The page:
Album Review: Tarrus Riley - Healing
by Gardy Stein
"There's a time to love, time to feel, time to hurt and a time to heal." (Tarrus Riley, The Week)
What do you lack most during lockdown and social distancing? For me, it's live music. Standing in a dense crowd of smiling people, jumping or singing along to favourite songs is a crazy, intense, collective energy thing that's really missing these days. Especially hard to substitute is the pure musical bliss high-quality concerts of the likes of Tarrus Riley and The Blak Soil Band staged on a regular basis, leaving their audience rapt with joy every single time.
That this feeling is mutual was revealed at Tarrus Riley's appearance on the virtual Reggae Sumfest, where the artist said that he misses his fans. Channeling the energy not spent on stage into a constructive project, Mr. Riley came up with a brand new album called Healing, created exclusively during the COVID-19-lockdown.
All tracks but one were produced by Shane C. Brown, with essential input by Dean Fraser and Tarrus himself, skilfully recorded by the instrumentalists who usually accompany the artist on tour: Glenroy Browne (bass), Mitchum Chin (guitar), Dean Fraser (sax) and, a new addition, Kirk Bennett on drums and keys. Thus reveling the live feeling, let's just pretend to listen to this fine album in concert style!
The stage is set, musicians ready, lights slowly fade in, the intro starts... and here comes the unmistakable voice of Tarrus Riley, guiding us through The Week! A calm piece assuring us that there is a time to heal from any blow life might dish out, it's a perfect start into this experience.
Up next, we hear the more challenging beats of The Great Equalizer, a funk-tinged affair both in tone and arrangement that gets the audience moving. Guest artist Okeil McIntyre contributes a shiny trumpet while we try to figure out who this Equalizer might be that levels all differences - God, the virus, the lockdown?
Out on video since June, the title track Healing asks what this new world of social distancing will be like, testifying that "love is a vaccination, stronger than medicine". The song sits on a saturnine beat, reflecting all the insecurities, fears and dangers of these demanding times, the disquieting feeling reinforced by a low-key humming and marching steps in beginning and end. The grim atmosphere is kept up in the subsequent Babylon Warfare, a track that sees Timoy Jones aka the UpTopBoss aka Teejay enter the stage, an up and coming Dancehall artist managed by Romeich Entertainment. His melodious, casually slurred delivery presents an energetic contrast to Riley's lower, raspier voice.
Despite an equally serious topic, Poor Immigrants (a cover of and tribute to Jimmy Riley's eponymous song) lifts the mood considerably due to the vibeful riddim that brings instant movement to our imaginary crowd. Can't you just see the band skanking as one infront of your inner eye? Likewise, Family Tree, an appeal to embrace your extended family and strengthen ties to your relatives, has that signature, bright and balladesque instrumental that seems predetermined for Tarrus Riley's emotional singing style.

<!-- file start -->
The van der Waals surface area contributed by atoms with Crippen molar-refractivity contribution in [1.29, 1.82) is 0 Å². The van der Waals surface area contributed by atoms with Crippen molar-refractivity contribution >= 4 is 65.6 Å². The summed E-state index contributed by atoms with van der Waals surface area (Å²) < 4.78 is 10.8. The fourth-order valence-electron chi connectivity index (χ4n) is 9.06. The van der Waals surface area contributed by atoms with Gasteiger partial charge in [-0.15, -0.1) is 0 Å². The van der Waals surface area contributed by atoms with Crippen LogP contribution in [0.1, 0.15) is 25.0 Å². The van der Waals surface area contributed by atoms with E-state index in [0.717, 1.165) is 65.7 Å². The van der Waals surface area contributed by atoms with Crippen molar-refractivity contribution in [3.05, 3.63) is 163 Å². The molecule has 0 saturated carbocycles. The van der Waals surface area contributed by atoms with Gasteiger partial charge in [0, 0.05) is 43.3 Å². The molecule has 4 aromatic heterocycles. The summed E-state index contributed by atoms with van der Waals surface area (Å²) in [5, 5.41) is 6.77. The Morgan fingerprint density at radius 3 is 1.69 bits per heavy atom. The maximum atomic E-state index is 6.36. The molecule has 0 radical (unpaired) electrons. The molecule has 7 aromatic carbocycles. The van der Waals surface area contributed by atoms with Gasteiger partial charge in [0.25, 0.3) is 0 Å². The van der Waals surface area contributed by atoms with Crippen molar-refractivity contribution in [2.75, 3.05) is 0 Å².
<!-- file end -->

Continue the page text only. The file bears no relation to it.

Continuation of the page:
After a short break, the concert continues with a different sound, provided by star-producer Rvssian. Lighter features the great vocalist Shenseea, and coupled with Tarrus' wicked MCing, this fast Dancehall-beat throws us back to the great combination tunes of the late nineties. Pull up and come again!
That we are, however, firmly rooted in the present is brought across by Connect Again, not only by its Trap-influenced beat, but notably by the lyrics everyone can relate to: "I can't wait til the world opens up and we touch and connect again!" An incredibly versatile Konshens dips the tune in his vocal honey, making it one of many stand-outs of the album.
Featuring Dexta Daps (who himself has just released his album Vent), My Fire is a self-motivating track relying on samples and EFX by Shane C. Brown. The lights are now dimmed to be Together In Moments Everlasting (T.I.M.E.), a quiet track accompanied by Wade Johnson on keys, Glenroy Browne on bass and, once again, the formidable Dean Fraser on saxophone. Close your eyes and let Tarrus' voice lead you astray!
Outside, it started to rain and thunder - good thing we are assembled all cozy in front of the speakers. In a most beautiful Nyabinghi style, enhanced by a dreamy flute by Zoë Brown, Remember Me is an ardent prayer to The Most High, asking him to guide us through these days. A sweet surprise is the appearance of Riley's children Akilah Joy, Tsehai and Mekiem in the chorus. Family ting! With this treat, our listening session is almost over, but before Tarrus leaves the stage, there is - of course - an encore.
Gathering the powers of everybody involved, the final track Blessings boldly defies the possibility of a negative outcome of both your personal and our global situation: "There is a blessing coming, when you least expect it!" No better way to close this exceptional release - a true Healing and living proof that challenging situations have the potential to bear something great! Thank you, Dr. Riley, I do feel much better already.
Tarrus Riley - Healing
DIGITAL RELEASE [JukeBoxx Productions]
Release date: 08/28/2020
01. The Week - Weak
02. Great Equalizer feat. Dean Fraser
04. Babylon Warfare feat. Teejay & Dean Fraser
05. Poor Immigrants
06. Family Tree
07. Lighter Feat. Shenseea
08. Connect Again feat. Konshens
09. My Fire feat. Dexta Daps
10. T.I.M.E. (Together In Moments Everlasting)
11. Remember Me